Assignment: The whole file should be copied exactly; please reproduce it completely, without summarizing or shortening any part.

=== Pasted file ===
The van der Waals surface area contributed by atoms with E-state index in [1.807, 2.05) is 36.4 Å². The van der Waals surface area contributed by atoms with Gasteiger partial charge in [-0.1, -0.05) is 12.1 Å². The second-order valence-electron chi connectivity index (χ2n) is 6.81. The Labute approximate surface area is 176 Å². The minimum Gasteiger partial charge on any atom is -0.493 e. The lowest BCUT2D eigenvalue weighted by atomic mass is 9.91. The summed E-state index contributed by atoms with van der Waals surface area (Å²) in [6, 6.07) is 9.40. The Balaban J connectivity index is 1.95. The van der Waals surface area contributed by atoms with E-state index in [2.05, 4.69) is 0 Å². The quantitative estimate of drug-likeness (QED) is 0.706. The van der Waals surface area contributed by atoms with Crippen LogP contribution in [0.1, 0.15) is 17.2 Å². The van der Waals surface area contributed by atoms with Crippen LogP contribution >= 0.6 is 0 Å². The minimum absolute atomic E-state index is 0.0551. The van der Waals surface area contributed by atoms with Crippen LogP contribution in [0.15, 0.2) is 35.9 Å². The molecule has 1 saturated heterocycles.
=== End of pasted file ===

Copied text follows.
The van der Waals surface area contributed by atoms with E-state index in [1.807, 2.05) is 36.4 Å². The van der Waals surface area contributed by atoms with Gasteiger partial charge in [-0.1, -0.05) is 12.1 Å². The second-order valence-electron chi connectivity index (χ2n) is 6.81. The Labute approximate surface area is 176 Å². The minimum Gasteiger partial charge on any atom is -0.493 e. The lowest BCUT2D eigenvalue weighted by atomic mass is 9.91. The summed E-state index contributed by atoms with van der Waals surface area (Å²) in [6, 6.07) is 9.40. The Balaban J connectivity index is 1.95. The van der Waals surface area contributed by atoms with E-state index in [2.05, 4.69) is 0 Å². The quantitative estimate of drug-likeness (QED) is 0.706. The van der Waals surface area contributed by atoms with Crippen LogP contribution in [0.1, 0.15) is 17.2 Å². The van der Waals surface area contributed by atoms with Crippen LogP contribution >= 0.6 is 0 Å². The minimum absolute atomic E-state index is 0.0551. The van der Waals surface area contributed by atoms with Crippen LogP contribution in [0.15, 0.2) is 35.9 Å². The molecule has 1 saturated heterocycles.